The Robert Koch Institute expects infection rates to continue increasing as monkeypox spreads.
“It will take until late summer or early fall to see if efforts to contain the outbreak have been successful,” Lars Schaade, vice president of Germany’s Robert Koch Institute (RKI), told Funke Mediengruppe newspapers. He does not expect the curve to flatten out for several weeks. One reason for this, he said, is the long incubation period of up to 21 days.
Schaade is optimistic that the number of cases will fall if the vaccine is well informed and used sensibly. The Standing Commission on Vaccination (Stiko) in Germany recommends vaccination for specific risk groups and people who have had close contact with infected people. “However, I think we will continue to see cases now and then in the months after. We have to be very vigilant,” the RKI vice president said.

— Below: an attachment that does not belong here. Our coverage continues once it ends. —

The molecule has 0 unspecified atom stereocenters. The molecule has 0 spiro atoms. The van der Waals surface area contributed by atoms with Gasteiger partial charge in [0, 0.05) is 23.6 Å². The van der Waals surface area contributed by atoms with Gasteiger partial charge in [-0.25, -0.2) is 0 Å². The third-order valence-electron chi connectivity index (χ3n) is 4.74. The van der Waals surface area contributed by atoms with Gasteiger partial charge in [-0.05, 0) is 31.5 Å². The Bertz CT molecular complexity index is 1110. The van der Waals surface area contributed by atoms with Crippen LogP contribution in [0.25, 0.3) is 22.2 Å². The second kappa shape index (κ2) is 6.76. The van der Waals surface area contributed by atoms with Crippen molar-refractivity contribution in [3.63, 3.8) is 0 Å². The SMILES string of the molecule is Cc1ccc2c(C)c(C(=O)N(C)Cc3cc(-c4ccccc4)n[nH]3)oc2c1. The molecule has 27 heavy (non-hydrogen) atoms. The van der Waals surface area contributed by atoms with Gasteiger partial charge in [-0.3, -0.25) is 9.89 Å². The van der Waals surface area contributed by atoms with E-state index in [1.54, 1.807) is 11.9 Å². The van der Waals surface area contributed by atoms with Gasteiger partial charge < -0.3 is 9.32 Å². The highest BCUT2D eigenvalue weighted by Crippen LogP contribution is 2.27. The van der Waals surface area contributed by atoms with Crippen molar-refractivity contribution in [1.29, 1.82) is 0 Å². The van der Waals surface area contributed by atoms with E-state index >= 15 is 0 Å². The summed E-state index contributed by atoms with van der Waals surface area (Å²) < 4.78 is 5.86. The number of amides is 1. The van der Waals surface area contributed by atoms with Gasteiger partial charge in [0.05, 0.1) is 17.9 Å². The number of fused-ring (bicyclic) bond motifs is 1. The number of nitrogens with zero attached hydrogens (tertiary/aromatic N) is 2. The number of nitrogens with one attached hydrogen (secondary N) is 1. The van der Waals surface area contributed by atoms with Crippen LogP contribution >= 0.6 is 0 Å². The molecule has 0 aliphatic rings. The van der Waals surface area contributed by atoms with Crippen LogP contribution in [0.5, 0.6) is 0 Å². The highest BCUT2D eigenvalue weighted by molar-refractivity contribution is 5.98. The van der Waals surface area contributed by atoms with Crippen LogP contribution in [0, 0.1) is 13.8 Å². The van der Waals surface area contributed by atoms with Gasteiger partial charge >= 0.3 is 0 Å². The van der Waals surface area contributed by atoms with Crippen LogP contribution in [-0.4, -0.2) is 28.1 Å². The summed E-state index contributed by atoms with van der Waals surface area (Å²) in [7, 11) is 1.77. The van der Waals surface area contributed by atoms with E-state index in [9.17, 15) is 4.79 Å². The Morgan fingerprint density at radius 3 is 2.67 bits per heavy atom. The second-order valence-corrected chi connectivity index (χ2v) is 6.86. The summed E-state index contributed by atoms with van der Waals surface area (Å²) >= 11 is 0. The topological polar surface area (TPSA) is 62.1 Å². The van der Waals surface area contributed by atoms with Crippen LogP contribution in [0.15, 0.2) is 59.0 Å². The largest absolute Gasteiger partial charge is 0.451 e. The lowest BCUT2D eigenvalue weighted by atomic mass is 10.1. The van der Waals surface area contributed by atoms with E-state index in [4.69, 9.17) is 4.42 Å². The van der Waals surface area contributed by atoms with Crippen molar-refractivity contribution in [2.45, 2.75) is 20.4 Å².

Generally, anyone can become infected
As of July 1, the RKI registered 1054 monkeypox infections in Germany. According to current knowledge, the rare viral disease, of which several thousand cases have recently been detected worldwide, is mainly transmitted from person to person through close physical contact. According to the WHO, the vast majority of those affected are men who have sex with men. In general, however, anyone can become infected through close physical contact.
- source:kurier.at/picture: pixabay.com
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